Last Updated: April 03, 2022

India has already overachieved its commitment by meeting 40 percent of its power capacity from non-fossil fuels about nine years ahead of the deadline.

In the backdrop of a global fight against climate change, India’s recent announcement of reaching net-zero emissions by 2070 takes a significant position. With the country aiming to meet 50 percent of its electricity needs for renewable energy sources by 2030, it is now a shared responsibility of the government and the people to turn this mission into reality. Currently, India is the world’s third-largest consumer of electricity, and also became the third-largest renewable energy producer in 2020 after it achieved 38 percent of its energy production capacity (136 GW of 373 GW) from renewable sources alone. The scale of transformation is promising and in line with the country’s economic growth over the past two decades. However, the step, although in the right direction, is also inversely proportional. Due to our increased dependency on coal and oil for industrial growth and modernisation, our annual CO2 emissions have also risen to become the third-highest in the world, making the pathway to net-zero emissions seem distant.

Silver-lining in the midst of smoke?

Even though fossil energy consumption has increased, when calculated based on per person requirement, it is still less than the world’s largest emitters. This is also applicable when considering the true electricity consumption per person. Prime Minister Narendra Modi’s 2030 goal is to reduce India’s emissions by 45 percent by adding 500 gigawatts of renewable energy generators to the country’s power kitty, thereby reducing almost one billion tonne of our CO2 emissions. These targets, though ambitious, can be easily achieved with a smoother clean energy transition, which is already underway as showcased at the COP21 – Paris Summit. India has already overachieved its commitment by meeting 40 percent of its power capacity from non-fossil fuels about nine years ahead of the deadline. The significant increase in the use of alternate, and more viable, sources along with technological developments, steady policy support and active involvement of the private sector, will heavily and prominently reflect India’s efforts in producing green energy via solar power plants at a cheaper cost than coal.

Carbon footprint, but smaller

However, these goals come with their own challenges: India is also the world’s third-largest importer of energy. This has led to a sharp rise in the prices of commodities and tighter markets, making energy less affordable. Additionally, our continued dependency on traditional cooking fuels that eventually lead to increasing pollution levels are hurdles we are yet to overcome or circumvent. While some of these challenges can be tackled by the ongoing policy measures like subsidies on electric vehicles, the rest can be consciously worked on with the financial and technical support contributed towards renewable energy and newer, more advanced, clean energy technologies as advocated in the Union Budget 2022-23. The Government of India had committed nearly Rs 1.97 lakh crore towards new and renewable energy in last year’s budget as part of its five-year plan. This includes Rs 4,500 crore for ‘High-Efficiency Solar Photovoltaic Modules’. The allocation, however, has now been increased by Rs 19,500 crore for production-linked incentives to boost the manufacturing of high-efficiency modules, prioritising fully integrated manufacturing units into solar PV modules.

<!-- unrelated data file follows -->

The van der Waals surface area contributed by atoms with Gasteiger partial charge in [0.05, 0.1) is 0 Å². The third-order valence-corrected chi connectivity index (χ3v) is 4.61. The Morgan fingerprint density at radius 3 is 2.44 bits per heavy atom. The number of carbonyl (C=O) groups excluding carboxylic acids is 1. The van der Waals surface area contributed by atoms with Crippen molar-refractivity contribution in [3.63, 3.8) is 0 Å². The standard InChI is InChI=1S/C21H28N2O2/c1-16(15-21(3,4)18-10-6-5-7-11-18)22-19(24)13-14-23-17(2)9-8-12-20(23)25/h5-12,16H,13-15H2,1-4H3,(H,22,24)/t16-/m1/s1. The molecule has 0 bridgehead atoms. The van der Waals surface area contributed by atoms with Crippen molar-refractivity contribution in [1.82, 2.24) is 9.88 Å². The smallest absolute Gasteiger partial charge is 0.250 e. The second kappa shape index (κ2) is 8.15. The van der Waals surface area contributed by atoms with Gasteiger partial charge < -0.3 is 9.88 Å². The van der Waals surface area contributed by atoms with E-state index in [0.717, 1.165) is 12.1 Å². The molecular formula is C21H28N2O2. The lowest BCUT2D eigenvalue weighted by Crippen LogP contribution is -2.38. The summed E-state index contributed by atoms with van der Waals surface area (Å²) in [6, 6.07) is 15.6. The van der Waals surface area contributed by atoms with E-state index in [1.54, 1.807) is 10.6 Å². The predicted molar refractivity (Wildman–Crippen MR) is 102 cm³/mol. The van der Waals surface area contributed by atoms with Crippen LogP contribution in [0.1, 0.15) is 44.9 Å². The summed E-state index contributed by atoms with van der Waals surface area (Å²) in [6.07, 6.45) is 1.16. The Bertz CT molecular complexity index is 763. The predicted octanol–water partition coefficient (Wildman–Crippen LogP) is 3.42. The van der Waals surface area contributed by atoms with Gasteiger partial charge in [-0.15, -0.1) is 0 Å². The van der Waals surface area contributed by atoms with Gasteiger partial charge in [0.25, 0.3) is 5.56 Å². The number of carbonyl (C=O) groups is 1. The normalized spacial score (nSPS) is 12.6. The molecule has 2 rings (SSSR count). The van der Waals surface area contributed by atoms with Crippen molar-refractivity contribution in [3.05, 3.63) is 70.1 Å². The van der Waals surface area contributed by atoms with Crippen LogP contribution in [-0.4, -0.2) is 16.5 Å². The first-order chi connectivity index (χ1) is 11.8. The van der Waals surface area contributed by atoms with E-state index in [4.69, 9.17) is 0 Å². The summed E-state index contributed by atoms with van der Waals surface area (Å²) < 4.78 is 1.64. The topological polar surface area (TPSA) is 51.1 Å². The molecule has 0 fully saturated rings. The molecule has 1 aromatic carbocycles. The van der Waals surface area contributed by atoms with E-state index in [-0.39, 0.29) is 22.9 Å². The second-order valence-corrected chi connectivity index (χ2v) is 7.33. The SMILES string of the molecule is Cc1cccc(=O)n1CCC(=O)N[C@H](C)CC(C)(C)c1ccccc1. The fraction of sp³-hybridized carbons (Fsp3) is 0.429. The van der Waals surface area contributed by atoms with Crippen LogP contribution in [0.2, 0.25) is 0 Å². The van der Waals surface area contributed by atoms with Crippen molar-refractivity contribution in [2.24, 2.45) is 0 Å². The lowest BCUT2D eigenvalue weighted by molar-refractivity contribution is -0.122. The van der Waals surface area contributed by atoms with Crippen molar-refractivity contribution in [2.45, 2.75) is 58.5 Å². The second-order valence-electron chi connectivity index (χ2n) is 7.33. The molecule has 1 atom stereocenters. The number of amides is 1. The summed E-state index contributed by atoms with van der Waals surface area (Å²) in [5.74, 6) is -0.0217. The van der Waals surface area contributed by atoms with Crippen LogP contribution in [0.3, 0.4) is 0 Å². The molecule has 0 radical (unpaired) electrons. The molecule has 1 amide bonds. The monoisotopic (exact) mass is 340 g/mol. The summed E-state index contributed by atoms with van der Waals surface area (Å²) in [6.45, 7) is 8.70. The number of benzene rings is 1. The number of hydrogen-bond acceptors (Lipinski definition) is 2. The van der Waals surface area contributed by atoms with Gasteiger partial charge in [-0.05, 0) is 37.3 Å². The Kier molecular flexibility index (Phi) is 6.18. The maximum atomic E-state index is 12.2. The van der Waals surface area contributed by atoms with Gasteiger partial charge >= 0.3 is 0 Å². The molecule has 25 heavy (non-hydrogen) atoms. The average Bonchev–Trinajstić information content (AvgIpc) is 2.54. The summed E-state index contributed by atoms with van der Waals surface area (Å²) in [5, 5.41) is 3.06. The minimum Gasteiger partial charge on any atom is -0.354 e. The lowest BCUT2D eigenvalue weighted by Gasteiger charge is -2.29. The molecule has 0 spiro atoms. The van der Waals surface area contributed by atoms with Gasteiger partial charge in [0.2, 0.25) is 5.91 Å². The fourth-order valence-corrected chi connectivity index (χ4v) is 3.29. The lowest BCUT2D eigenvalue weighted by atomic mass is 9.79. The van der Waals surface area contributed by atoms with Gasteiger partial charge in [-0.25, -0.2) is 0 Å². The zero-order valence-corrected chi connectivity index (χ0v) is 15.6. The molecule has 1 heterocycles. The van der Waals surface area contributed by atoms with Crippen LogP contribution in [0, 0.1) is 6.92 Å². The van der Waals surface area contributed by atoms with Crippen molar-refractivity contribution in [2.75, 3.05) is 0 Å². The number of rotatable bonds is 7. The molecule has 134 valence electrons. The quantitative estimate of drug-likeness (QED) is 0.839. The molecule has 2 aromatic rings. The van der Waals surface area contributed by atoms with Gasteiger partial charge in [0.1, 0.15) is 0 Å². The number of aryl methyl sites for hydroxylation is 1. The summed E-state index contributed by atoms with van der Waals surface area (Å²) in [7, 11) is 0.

The Union Budget 2022-23 is being seen as a massive push toward clean energy transition and one that encourages domestic production of solar power equipment and batteries. Another step in this direction was the announcement made by Finance Minister Nirmala Sitharaman during her budget speech extending financial support for enabling coal-fired power plants to co-fire biomass pellets at a rate of 5-7 percent resulting in the reduction of greenhouse gas emissions by 38 million tonnes a year annually. It will also provide extra income to farmers, give job opportunities to locals and help avoid stubble burning in agricultural fields. However, this needs adequate and right infrastructure for the states to be able to turn stubble into pellets. The ongoing policy measures combined with the funding, once fully implemented, could address some of these challenges by accelerating the shift to cleaner and more efficient technologies. While the Centre is putting in extra efforts to push households towards a steady transition away from the use of traditional biomass such as burning wood, India is also laying the groundwork for increasing the use of emerging technologies such as hydrogen, battery storage, and low-carbon steel, cement and fertilisers.

India’s aim of achieving net-zero, however, does not end with reducing greenhouse gas emissions. Its energy transition needs to benefit the people, while also achieving the country’s goal of becoming a global hub for green hydrogen production and exports. Presently, India has the capacity to create a 5 million tonne green hydrogen demand to replace grey hydrogen in the refineries and fertiliser sector. This could potentially result in a reduction of 28 million tonnes of CO2, giving a clear view of securing 400 million tonnes of CO2 abatement by 2050. As per the IMF’s latest World Economic Outlook (WEO) growth projections released on 25 January 2022, India’s GDP is projected to grow 9 percent in the current and the next financial year, and at 7.1 percent in 2023-24. This projects India as the fastest-growing economy in the world. And if India can achieve net-zero emissions by 2070, it could cement our position as a pioneer of a new economic development model that ditches carbon-intensive approaches and provides a blueprint for other developing economies.

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